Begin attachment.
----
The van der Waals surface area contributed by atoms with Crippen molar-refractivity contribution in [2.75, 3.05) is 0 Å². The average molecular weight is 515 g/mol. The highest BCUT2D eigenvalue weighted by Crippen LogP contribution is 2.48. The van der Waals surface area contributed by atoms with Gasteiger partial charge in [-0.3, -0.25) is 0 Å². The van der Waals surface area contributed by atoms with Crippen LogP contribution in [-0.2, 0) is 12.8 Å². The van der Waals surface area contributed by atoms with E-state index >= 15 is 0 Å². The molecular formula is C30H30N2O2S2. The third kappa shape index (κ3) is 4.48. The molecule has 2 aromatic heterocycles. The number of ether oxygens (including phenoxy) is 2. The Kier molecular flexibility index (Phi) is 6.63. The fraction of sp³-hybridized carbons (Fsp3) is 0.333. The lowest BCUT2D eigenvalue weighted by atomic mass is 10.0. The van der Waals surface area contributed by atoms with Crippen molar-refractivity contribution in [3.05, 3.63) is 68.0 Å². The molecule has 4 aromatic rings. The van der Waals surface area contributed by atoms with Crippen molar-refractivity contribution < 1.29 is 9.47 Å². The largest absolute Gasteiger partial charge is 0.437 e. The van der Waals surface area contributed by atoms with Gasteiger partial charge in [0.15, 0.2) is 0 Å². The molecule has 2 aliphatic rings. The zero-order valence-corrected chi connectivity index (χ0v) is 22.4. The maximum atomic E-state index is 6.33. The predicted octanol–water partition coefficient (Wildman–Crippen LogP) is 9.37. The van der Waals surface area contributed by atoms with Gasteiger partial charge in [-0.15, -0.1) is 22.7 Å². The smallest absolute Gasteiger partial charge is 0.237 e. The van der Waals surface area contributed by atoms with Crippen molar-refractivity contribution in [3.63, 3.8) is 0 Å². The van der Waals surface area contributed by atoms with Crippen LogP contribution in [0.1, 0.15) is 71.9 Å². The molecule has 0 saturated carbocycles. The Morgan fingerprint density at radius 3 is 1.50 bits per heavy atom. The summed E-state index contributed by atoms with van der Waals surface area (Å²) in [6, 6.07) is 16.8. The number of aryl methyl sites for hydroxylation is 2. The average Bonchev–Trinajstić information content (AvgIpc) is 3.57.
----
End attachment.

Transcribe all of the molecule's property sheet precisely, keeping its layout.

The van der Waals surface area contributed by atoms with Crippen molar-refractivity contribution in [2.75, 3.05) is 0 Å². The average molecular weight is 515 g/mol. The highest BCUT2D eigenvalue weighted by Crippen LogP contribution is 2.48. The van der Waals surface area contributed by atoms with Gasteiger partial charge in [-0.3, -0.25) is 0 Å². The van der Waals surface area contributed by atoms with Crippen LogP contribution in [-0.2, 0) is 12.8 Å². The van der Waals surface area contributed by atoms with E-state index >= 15 is 0 Å². The molecular formula is C30H30N2O2S2. The third kappa shape index (κ3) is 4.48. The molecule has 2 aromatic heterocycles. The number of ether oxygens (including phenoxy) is 2. The Kier molecular flexibility index (Phi) is 6.63. The fraction of sp³-hybridized carbons (Fsp3) is 0.333. The lowest BCUT2D eigenvalue weighted by atomic mass is 10.0. The van der Waals surface area contributed by atoms with Crippen molar-refractivity contribution in [3.05, 3.63) is 68.0 Å². The molecule has 4 aromatic rings. The van der Waals surface area contributed by atoms with Crippen molar-refractivity contribution < 1.29 is 9.47 Å². The largest absolute Gasteiger partial charge is 0.437 e. The van der Waals surface area contributed by atoms with Gasteiger partial charge in [0.15, 0.2) is 0 Å². The molecule has 2 aliphatic rings. The zero-order valence-corrected chi connectivity index (χ0v) is 22.4. The maximum atomic E-state index is 6.33. The predicted octanol–water partition coefficient (Wildman–Crippen LogP) is 9.37. The van der Waals surface area contributed by atoms with Gasteiger partial charge in [-0.15, -0.1) is 22.7 Å². The smallest absolute Gasteiger partial charge is 0.237 e. The van der Waals surface area contributed by atoms with Crippen molar-refractivity contribution in [3.63, 3.8) is 0 Å². The van der Waals surface area contributed by atoms with Crippen LogP contribution in [0.1, 0.15) is 71.9 Å². The molecule has 0 saturated carbocycles. The Morgan fingerprint density at radius 3 is 1.50 bits per heavy atom. The summed E-state index contributed by atoms with van der Waals surface area (Å²) in [6, 6.07) is 16.8. The number of aryl methyl sites for hydroxylation is 2. The average Bonchev–Trinajstić information content (AvgIpc) is 3.57.